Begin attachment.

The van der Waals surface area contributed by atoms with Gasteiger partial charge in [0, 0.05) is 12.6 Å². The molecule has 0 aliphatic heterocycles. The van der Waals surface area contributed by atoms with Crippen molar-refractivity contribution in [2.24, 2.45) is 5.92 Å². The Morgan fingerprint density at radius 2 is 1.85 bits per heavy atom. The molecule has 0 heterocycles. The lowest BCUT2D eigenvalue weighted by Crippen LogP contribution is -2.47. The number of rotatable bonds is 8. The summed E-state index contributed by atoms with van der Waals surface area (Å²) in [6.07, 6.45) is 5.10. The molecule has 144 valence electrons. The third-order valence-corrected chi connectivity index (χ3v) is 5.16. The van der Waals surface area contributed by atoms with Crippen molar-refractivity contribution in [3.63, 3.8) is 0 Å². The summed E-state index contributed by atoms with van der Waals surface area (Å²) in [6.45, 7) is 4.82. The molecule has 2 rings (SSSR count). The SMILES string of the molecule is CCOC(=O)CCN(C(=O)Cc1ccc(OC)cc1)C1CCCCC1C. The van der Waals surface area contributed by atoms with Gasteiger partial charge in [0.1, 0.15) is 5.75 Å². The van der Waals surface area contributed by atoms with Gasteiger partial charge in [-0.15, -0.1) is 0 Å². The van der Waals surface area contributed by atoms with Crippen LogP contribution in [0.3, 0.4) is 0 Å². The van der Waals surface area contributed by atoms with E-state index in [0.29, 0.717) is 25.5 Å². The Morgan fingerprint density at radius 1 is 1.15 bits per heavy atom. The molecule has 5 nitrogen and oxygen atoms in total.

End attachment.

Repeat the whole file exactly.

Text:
The van der Waals surface area contributed by atoms with Gasteiger partial charge in [0, 0.05) is 12.6 Å². The molecule has 0 aliphatic heterocycles. The van der Waals surface area contributed by atoms with Crippen molar-refractivity contribution in [2.24, 2.45) is 5.92 Å². The Morgan fingerprint density at radius 2 is 1.85 bits per heavy atom. The molecule has 0 heterocycles. The lowest BCUT2D eigenvalue weighted by Crippen LogP contribution is -2.47. The number of rotatable bonds is 8. The summed E-state index contributed by atoms with van der Waals surface area (Å²) in [6.07, 6.45) is 5.10. The molecule has 144 valence electrons. The third-order valence-corrected chi connectivity index (χ3v) is 5.16. The van der Waals surface area contributed by atoms with Crippen molar-refractivity contribution in [3.63, 3.8) is 0 Å². The summed E-state index contributed by atoms with van der Waals surface area (Å²) in [6.45, 7) is 4.82. The molecule has 2 rings (SSSR count). The SMILES string of the molecule is CCOC(=O)CCN(C(=O)Cc1ccc(OC)cc1)C1CCCCC1C. The van der Waals surface area contributed by atoms with Gasteiger partial charge in [0.1, 0.15) is 5.75 Å². The van der Waals surface area contributed by atoms with Gasteiger partial charge in [-0.15, -0.1) is 0 Å². The van der Waals surface area contributed by atoms with Crippen LogP contribution in [0.3, 0.4) is 0 Å². The van der Waals surface area contributed by atoms with E-state index in [0.29, 0.717) is 25.5 Å². The Morgan fingerprint density at radius 1 is 1.15 bits per heavy atom. The molecule has 5 nitrogen and oxygen atoms in total.